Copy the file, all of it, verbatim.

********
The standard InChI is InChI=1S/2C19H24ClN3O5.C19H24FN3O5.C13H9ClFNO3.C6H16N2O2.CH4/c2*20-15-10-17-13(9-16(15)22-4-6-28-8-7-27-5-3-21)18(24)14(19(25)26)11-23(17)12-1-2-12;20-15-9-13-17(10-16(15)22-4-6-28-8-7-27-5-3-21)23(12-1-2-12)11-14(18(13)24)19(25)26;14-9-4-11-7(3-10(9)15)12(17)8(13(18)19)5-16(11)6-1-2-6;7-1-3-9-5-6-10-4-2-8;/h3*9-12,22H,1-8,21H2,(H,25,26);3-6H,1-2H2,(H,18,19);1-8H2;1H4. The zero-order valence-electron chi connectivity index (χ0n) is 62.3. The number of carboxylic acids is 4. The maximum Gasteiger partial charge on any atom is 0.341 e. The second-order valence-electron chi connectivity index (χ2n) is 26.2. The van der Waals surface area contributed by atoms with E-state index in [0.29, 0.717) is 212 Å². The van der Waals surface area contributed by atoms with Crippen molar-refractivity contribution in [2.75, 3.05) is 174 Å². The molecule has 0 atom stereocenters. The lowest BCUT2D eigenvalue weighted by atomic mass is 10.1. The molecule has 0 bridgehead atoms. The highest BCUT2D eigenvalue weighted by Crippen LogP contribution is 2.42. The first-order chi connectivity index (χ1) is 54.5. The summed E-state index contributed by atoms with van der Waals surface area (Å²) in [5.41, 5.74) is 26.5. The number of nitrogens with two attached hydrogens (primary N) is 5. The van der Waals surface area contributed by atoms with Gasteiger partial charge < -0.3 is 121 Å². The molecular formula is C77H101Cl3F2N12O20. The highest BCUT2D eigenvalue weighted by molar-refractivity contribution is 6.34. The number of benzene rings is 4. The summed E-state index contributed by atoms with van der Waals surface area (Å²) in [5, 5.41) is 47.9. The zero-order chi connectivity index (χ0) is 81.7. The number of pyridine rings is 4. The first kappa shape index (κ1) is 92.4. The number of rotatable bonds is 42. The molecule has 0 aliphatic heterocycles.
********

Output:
The standard InChI is InChI=1S/2C19H24ClN3O5.C19H24FN3O5.C13H9ClFNO3.C6H16N2O2.CH4/c2*20-15-10-17-13(9-16(15)22-4-6-28-8-7-27-5-3-21)18(24)14(19(25)26)11-23(17)12-1-2-12;20-15-9-13-17(10-16(15)22-4-6-28-8-7-27-5-3-21)23(12-1-2-12)11-14(18(13)24)19(25)26;14-9-4-11-7(3-10(9)15)12(17)8(13(18)19)5-16(11)6-1-2-6;7-1-3-9-5-6-10-4-2-8;/h3*9-12,22H,1-8,21H2,(H,25,26);3-6H,1-2H2,(H,18,19);1-8H2;1H4. The zero-order valence-electron chi connectivity index (χ0n) is 62.3. The number of carboxylic acids is 4. The maximum Gasteiger partial charge on any atom is 0.341 e. The second-order valence-electron chi connectivity index (χ2n) is 26.2. The van der Waals surface area contributed by atoms with E-state index in [0.29, 0.717) is 212 Å². The van der Waals surface area contributed by atoms with Crippen molar-refractivity contribution in [2.75, 3.05) is 174 Å². The molecule has 0 atom stereocenters. The lowest BCUT2D eigenvalue weighted by atomic mass is 10.1. The molecule has 0 bridgehead atoms. The highest BCUT2D eigenvalue weighted by Crippen LogP contribution is 2.42. The first-order chi connectivity index (χ1) is 54.5. The summed E-state index contributed by atoms with van der Waals surface area (Å²) in [5.41, 5.74) is 26.5. The number of nitrogens with two attached hydrogens (primary N) is 5. The van der Waals surface area contributed by atoms with Gasteiger partial charge < -0.3 is 121 Å². The molecular formula is C77H101Cl3F2N12O20. The highest BCUT2D eigenvalue weighted by molar-refractivity contribution is 6.34. The number of benzene rings is 4. The summed E-state index contributed by atoms with van der Waals surface area (Å²) in [5, 5.41) is 47.9. The zero-order chi connectivity index (χ0) is 81.7. The number of pyridine rings is 4. The first kappa shape index (κ1) is 92.4. The number of rotatable bonds is 42. The molecule has 0 aliphatic heterocycles.